13. The system of claim 1, wherein the landing matrix objects provide a vendor-neutral format for overriding the landing matrices sent to the elevator controller.
14. The system of claim 1, wherein the landing matrix objects include:
bitmasks for defining the access to the floors associated with cab doors of the elevators;
a user credentials list that includes user credentials for defining the access to the floors associated with users;
a landing matrix type field that defines operations for the landing matrix API to perform from contents of the landing matrix objects; and
a time limit field that specifies a duration associated with the operations of the landing matrix type field.
15. A security control method for an elevator system, comprising:
an access control system providing a landing matrix application programming interface (“API”) that accepts landing matrix objects in messages received over a security network;
in the access control system, storing one or more landing matrices defining access to floors by one or more elevators;
the access control system receiving the landing matrix objects from a security network control system, and overriding the stored landing matrices with the landing matrix objects; and
providing the landing matrices to an elevator controller of the elevator.
16. The method of claim 15, further comprising receiving user credentials from users via card readers, and sending the user credentials in the messages over the security network to the access control system.
17. The method of claim 15, further comprising the landing matrix API creating new landing matrices from the landing matrix objects.
18. The method of claim 15, wherein in response to receiving the messages over the security network, the access control system selecting one of the landing matrices as an active landing matrix, and sending the active landing matrix to the elevator controller to control the access to the floors.
19. The method of claim 15, further comprising the elevator controller executing an active landing matrix sent by the access control system to control the access to the floors.
20. The method of claim 15, further comprising the elevator controller executing the landing matrices sent by the access control system to control the access to the floors.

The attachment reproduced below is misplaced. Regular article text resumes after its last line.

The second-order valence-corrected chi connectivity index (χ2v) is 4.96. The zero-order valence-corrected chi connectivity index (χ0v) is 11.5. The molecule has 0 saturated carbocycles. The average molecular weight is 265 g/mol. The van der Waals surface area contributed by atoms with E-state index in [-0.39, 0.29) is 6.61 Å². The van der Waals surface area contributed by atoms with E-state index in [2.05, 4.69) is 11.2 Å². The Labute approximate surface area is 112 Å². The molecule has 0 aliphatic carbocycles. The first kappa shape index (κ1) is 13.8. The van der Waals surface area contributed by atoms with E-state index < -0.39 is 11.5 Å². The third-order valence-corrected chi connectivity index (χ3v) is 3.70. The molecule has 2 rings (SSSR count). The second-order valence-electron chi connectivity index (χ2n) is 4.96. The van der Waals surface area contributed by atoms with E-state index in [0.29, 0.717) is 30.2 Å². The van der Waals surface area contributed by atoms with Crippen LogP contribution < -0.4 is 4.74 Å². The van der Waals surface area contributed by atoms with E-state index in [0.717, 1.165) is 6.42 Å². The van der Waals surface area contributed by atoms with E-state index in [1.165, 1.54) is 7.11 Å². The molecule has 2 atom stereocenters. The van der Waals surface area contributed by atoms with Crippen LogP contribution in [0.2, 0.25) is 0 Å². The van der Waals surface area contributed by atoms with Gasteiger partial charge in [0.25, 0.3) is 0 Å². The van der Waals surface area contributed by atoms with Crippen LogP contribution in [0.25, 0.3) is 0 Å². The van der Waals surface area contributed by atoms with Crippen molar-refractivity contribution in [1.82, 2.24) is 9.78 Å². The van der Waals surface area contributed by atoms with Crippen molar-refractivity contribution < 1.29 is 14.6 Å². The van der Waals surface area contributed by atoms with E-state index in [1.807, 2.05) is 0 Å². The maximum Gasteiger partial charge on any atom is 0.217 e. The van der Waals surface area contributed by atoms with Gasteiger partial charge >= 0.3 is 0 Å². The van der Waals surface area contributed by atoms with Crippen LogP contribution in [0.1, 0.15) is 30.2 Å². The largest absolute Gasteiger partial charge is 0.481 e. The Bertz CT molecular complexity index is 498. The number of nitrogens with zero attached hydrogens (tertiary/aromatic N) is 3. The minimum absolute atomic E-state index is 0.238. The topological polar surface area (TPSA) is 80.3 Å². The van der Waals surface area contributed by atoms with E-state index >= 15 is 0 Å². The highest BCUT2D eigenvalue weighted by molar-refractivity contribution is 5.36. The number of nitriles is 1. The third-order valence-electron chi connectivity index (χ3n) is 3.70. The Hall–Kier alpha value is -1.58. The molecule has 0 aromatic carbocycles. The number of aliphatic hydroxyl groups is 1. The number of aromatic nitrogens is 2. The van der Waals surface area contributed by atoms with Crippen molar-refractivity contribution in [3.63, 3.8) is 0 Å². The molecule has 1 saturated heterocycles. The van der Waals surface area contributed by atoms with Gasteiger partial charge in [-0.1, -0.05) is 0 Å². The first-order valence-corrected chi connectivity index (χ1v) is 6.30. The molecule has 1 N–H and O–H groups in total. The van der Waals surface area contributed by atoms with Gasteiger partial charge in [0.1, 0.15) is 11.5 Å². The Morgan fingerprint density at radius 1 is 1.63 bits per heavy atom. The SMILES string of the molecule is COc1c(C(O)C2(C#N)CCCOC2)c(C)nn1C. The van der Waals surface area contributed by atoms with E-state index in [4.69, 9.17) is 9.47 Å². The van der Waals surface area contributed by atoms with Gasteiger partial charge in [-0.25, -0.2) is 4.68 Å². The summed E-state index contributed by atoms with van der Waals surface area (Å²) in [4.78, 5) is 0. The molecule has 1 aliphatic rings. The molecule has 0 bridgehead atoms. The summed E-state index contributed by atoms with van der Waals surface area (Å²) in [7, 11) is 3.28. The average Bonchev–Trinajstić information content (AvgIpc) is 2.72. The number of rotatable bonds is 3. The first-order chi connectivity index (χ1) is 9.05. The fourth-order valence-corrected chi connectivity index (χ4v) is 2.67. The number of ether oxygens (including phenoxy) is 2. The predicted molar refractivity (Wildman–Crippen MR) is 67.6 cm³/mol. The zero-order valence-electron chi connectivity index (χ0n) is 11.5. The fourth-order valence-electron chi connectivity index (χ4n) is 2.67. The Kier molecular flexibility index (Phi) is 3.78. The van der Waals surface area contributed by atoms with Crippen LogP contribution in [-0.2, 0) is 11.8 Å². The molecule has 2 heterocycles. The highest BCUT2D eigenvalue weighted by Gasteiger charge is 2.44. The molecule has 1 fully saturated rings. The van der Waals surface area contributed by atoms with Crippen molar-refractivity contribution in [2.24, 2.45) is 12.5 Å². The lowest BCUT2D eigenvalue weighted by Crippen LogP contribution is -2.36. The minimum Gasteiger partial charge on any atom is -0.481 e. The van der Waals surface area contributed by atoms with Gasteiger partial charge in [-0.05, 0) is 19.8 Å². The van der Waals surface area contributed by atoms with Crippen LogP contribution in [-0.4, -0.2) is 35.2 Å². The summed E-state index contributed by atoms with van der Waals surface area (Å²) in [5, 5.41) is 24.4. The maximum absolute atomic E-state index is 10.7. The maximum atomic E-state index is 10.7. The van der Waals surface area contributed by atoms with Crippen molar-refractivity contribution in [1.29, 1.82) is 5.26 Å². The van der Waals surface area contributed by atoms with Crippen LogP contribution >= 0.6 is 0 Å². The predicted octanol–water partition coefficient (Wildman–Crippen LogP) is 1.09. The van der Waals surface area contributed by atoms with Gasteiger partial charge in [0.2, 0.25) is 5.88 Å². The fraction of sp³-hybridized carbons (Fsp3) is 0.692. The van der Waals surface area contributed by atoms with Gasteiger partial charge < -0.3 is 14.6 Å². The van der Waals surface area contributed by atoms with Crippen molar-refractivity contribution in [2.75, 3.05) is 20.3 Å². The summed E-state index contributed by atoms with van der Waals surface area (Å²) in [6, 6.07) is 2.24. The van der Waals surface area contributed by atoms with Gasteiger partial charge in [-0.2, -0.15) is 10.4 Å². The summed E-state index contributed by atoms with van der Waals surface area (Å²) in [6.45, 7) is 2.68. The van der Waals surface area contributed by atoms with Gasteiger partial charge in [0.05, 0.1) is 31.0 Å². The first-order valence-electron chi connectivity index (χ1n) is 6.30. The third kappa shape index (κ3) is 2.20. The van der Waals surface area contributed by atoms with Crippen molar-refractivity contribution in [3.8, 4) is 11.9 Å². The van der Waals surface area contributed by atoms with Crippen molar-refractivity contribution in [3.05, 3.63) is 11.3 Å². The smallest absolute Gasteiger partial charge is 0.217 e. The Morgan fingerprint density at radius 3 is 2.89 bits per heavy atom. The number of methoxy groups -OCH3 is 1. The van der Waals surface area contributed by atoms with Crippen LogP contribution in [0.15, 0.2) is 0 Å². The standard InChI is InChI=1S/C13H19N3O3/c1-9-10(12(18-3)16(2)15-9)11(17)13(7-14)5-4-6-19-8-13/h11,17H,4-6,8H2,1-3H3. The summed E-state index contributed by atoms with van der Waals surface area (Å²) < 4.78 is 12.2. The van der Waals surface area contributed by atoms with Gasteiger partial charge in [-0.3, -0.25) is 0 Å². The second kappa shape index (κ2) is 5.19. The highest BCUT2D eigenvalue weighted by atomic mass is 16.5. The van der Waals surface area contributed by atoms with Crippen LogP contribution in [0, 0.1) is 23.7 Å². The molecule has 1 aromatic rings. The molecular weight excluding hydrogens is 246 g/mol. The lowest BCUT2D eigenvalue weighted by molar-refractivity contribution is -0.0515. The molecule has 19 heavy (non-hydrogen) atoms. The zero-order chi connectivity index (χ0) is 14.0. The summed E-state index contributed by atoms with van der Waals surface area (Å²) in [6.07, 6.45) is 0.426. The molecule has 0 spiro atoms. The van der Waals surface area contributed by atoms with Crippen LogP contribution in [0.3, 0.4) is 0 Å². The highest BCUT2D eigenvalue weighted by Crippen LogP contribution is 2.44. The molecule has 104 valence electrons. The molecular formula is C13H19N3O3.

21. The method of claim 15, further comprising providing the landing matrices to the elevator controller according to a schedule.
22. The method of claim 15, further comprising providing a vendor-neutral format for overriding the landing matrices sent to the elevator controller.
23. The method of claim 15, further comprising overriding the landing matrices by:
applying bitmasks of the landing matrix objects that define the access to the floors, associated with cab doors of the elevators, to the landing matrices; and
replacing user credentials of the landing matrices associated with users that define the access to the floors, with user credentials of the landing matrix objects.
24. The method of claim 15, further comprising overriding the landing matrices with the landing matrix objects for controlling the access to the floors for a specified period of time.
25. The method of claim 15, further comprising overriding the landing matrices with the landing matrix objects for controlling the access to the floors for a specified period of time, and then after the specified period of time as expired, reverting back to the landing matrices.
26. The system of claim 1, wherein the landing matrix objects include a time limit field that specifies a duration associated with the operations of the landing matrix objects, wherein the access control system reverts back to the stored landing matrices after the duration associated with the operations of the landing matrix objects has expired.